Wednesday, 12 November 2014

The Sixteen - Monteverdi Vespers

The Sixteen - © MolinaVisuals
The Sixteen - © MolinaVisuals
Monteverdi Vespers of 1610; The Sixteen, Harry Christophers; Cadogan Hall
Reviewed by Robert Hugill on Nov 10 2014
Star rating: 5.0

Serious and intense account of Monteverdi's sacred masterpiece

The Sixteen and conductor Harry Christophers do an annual UK tour, The Choral Pilgrimage, which takes a programme of unaccompanied choral music all round the country. This year they have decided to fit in a shorter tour between the 2014 and 2015 pilgrimages and are doing eight dates with both the choir and orchestra performing Monteverdi's Vespers of 1610. We caught their performance at Cadogan Hall on Monday 10 November 2014 with soloists Grace Davidson, Charlotte Mobbs, Mark Dobell, Jeremy Budd, Ben Davies and Eamonn Dougan.

A number of question marks hang over Monteverdi's most iconic work of sacred music. Published in 1610, the work was intended as a calling card to help Monteverdi get a new job. It worked, in 1613 he became music director at St Mark's Venice though in fact he had been rather aiming at a top job in Rome. The Vespers is forever associated with St Mark's, though Monteverdi almost certainly never thought of that church when writing it. Added to which, the published volume not only includes the music for vespers but a mass as well, and the vespers music includes pieces (the sacred concertos) which don't really fit and are assumed to be replacements for antiphons. The music works superbly as a coherent whole, but we have no record that Monteverdi ever thought of it being performed together or that he did so himself. And on top of this, there is a question over what key some pieces are in. As given in traditional modern performances, the Magnificat is at such a high pitch that it can make for a spine tingling, edge of the seat performance taking both vocal soloists and cornetts to the top of their range. Commentators argue for a downward transposition, which sensible but far less fun.

Thankfully Harry Christophers opted for a very full, traditional version of the work. All the movements were performed and we had the longer, more complicated version of the Magnificat in the higher key. He also used a relatively large group of performers, with 20 singers and 24 instrumentalists. The continuo group consisted of organ, chitarrone, harp and dulcian. The soloists were members of the choir, but sensibly we had a named set them rather than  different soloists for each movement as can happen. These being sopranos Grace Davidson and Charlotte Mobbs, tenors Mark Dobell and Jeremy Budd and basses Ben Davies and Eamonn Dougan.

But the biggest virtue of the performance was the everyone took the work seriously. This was a concert performance of a major piece of sacred music and any element of bravura display, and there was a great deal, was subsumed into the greater sense of reverence and spirituality. It worked because the standard of performance was so high, and the whole became highly involving. This was perhaps one of the most intense and concentrated performances of the vespers that I have heard.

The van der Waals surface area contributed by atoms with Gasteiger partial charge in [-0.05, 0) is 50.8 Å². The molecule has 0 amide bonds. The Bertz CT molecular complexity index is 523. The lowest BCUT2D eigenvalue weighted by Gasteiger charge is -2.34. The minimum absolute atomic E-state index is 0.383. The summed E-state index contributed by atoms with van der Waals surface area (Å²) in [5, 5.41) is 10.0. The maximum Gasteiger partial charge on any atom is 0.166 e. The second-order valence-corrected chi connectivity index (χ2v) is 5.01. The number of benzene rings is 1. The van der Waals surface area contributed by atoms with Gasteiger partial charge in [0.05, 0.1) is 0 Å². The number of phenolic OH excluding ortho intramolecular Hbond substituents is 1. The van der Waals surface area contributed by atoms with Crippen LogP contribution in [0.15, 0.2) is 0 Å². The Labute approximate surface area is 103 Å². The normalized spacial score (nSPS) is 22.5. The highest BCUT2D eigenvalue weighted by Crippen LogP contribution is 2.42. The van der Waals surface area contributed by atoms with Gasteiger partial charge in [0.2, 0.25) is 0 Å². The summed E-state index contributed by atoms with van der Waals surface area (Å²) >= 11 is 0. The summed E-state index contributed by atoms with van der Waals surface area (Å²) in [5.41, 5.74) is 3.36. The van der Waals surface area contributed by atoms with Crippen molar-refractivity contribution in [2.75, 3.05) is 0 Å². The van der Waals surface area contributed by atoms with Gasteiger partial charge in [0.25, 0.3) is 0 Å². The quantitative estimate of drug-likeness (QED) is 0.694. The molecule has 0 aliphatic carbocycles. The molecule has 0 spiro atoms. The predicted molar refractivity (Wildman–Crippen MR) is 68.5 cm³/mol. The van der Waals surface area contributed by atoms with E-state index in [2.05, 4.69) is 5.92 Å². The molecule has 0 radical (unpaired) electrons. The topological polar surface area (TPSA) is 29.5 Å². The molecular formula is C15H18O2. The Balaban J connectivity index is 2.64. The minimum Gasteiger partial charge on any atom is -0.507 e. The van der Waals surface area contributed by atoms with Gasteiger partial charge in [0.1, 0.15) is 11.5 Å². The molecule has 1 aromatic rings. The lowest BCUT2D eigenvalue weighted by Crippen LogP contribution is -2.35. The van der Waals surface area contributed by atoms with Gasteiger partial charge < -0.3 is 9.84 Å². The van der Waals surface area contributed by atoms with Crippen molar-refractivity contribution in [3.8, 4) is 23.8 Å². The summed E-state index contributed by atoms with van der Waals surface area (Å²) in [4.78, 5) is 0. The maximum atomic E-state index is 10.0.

Christophers speeds were not particularly remarkable but within this he enabled his performers to achieve a lovely feeling of relaxation and space. The sacred concertos in particular had a timeless feel, even though the performers were giving us cascades of notes. Mark Dobell's performance in Nigra sum reflected the sense of intimacy which many of the singers brought to the sacred concertos and the trio Duo seraphim sung by Jeremy Budd, Mark Dobell and Ben Davies had a mesmerising sense of time standing still. In the Magnificat Ben Davies and Eamonn Dougan gave an impressive and beautifully sung account of the high duet, Quia fecit mihi magna, and sopranos Grace Davidson and Charlotte Mobbs showed beautifully fluidity in Suscepit Israel. Not every moment was a star solo and not every single note (and there are a lot) was perfect, but the performance benefitted from the lovely interaction and sense of collegiality.

The choir was equally on strong form, with highly vivid performances. There was much crisp textual detail and an intensely present vocal sound which brought clarity to the choruses despite having 20 singers. This is music that is often sung by just a vocal ensemble and it was a testament to The Sixteen's skill that they gave us both technical skill and a feeling of intimacy and communication. The instrumentalists contributed equally to the performance, with some fluid continuo work and of course some stunning cornett playing.

As is usually with The Sixteen's concert tours, you can take the concert home with you and they have recently recorded Monteverdi's Vespers of 1610

There is a sense that Monteverdi's vespers has become a little common place of late. The work no longer has that sense of extreme challenge to performers and a generation of singers and performers has grown up with the work being part of the canon. Also, we have lost the feeling of the spiritual, that this is a major piece of sacred music and not just a show. Christophers and his team of singers and performers brought something of these qualities to a performance which didn't say 'look at me, aren't I clever' but 'listen to me, wonder and think'. I rather regretted not being able to catch the performance in one of the cathedrals, and gather that the one in Worcester Cathedral worked particularly well with the space. But in Cadogan Hall, you got a greater sense of detail and of intimacy and there was sufficient aural warmth to bring a gentle bloom to the sound.

There are a few performances of the tour left with dates in Rochester, Guildford and Peterborough in January 2015.
Elsewhere on this blog:

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